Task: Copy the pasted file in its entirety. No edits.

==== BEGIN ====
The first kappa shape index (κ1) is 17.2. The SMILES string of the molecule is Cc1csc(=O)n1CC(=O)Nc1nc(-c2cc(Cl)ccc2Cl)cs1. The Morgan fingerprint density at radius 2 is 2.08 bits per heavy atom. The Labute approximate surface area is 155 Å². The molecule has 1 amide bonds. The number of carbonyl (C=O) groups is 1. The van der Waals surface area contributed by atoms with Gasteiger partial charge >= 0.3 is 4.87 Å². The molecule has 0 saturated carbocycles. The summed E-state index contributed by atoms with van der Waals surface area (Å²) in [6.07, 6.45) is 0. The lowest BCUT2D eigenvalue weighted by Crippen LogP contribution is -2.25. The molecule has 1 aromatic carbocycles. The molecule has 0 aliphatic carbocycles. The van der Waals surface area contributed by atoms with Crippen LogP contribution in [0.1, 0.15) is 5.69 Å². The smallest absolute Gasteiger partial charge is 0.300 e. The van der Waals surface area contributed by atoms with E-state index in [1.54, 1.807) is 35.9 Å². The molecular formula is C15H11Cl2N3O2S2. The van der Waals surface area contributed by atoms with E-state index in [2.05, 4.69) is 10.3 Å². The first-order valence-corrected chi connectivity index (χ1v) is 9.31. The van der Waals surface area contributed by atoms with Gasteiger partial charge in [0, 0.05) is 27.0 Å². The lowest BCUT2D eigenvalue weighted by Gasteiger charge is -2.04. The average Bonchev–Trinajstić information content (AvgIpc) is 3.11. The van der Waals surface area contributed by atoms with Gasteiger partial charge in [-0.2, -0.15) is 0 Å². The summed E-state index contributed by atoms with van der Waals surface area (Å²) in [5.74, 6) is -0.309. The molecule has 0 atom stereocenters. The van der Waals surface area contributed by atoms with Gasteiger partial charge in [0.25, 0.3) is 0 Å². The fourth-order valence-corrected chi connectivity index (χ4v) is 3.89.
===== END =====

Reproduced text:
The first kappa shape index (κ1) is 17.2. The SMILES string of the molecule is Cc1csc(=O)n1CC(=O)Nc1nc(-c2cc(Cl)ccc2Cl)cs1. The Morgan fingerprint density at radius 2 is 2.08 bits per heavy atom. The Labute approximate surface area is 155 Å². The molecule has 1 amide bonds. The number of carbonyl (C=O) groups is 1. The van der Waals surface area contributed by atoms with Gasteiger partial charge >= 0.3 is 4.87 Å². The molecule has 0 saturated carbocycles. The summed E-state index contributed by atoms with van der Waals surface area (Å²) in [6.07, 6.45) is 0. The lowest BCUT2D eigenvalue weighted by Crippen LogP contribution is -2.25. The molecule has 1 aromatic carbocycles. The molecule has 0 aliphatic carbocycles. The van der Waals surface area contributed by atoms with Crippen LogP contribution in [0.1, 0.15) is 5.69 Å². The smallest absolute Gasteiger partial charge is 0.300 e. The van der Waals surface area contributed by atoms with E-state index in [1.54, 1.807) is 35.9 Å². The molecular formula is C15H11Cl2N3O2S2. The van der Waals surface area contributed by atoms with E-state index in [2.05, 4.69) is 10.3 Å². The first-order valence-corrected chi connectivity index (χ1v) is 9.31. The van der Waals surface area contributed by atoms with Gasteiger partial charge in [0, 0.05) is 27.0 Å². The lowest BCUT2D eigenvalue weighted by Gasteiger charge is -2.04. The average Bonchev–Trinajstić information content (AvgIpc) is 3.11. The van der Waals surface area contributed by atoms with Gasteiger partial charge in [-0.2, -0.15) is 0 Å². The summed E-state index contributed by atoms with van der Waals surface area (Å²) in [5.74, 6) is -0.309. The molecule has 0 atom stereocenters. The van der Waals surface area contributed by atoms with Gasteiger partial charge in [0.25, 0.3) is 0 Å². The fourth-order valence-corrected chi connectivity index (χ4v) is 3.89.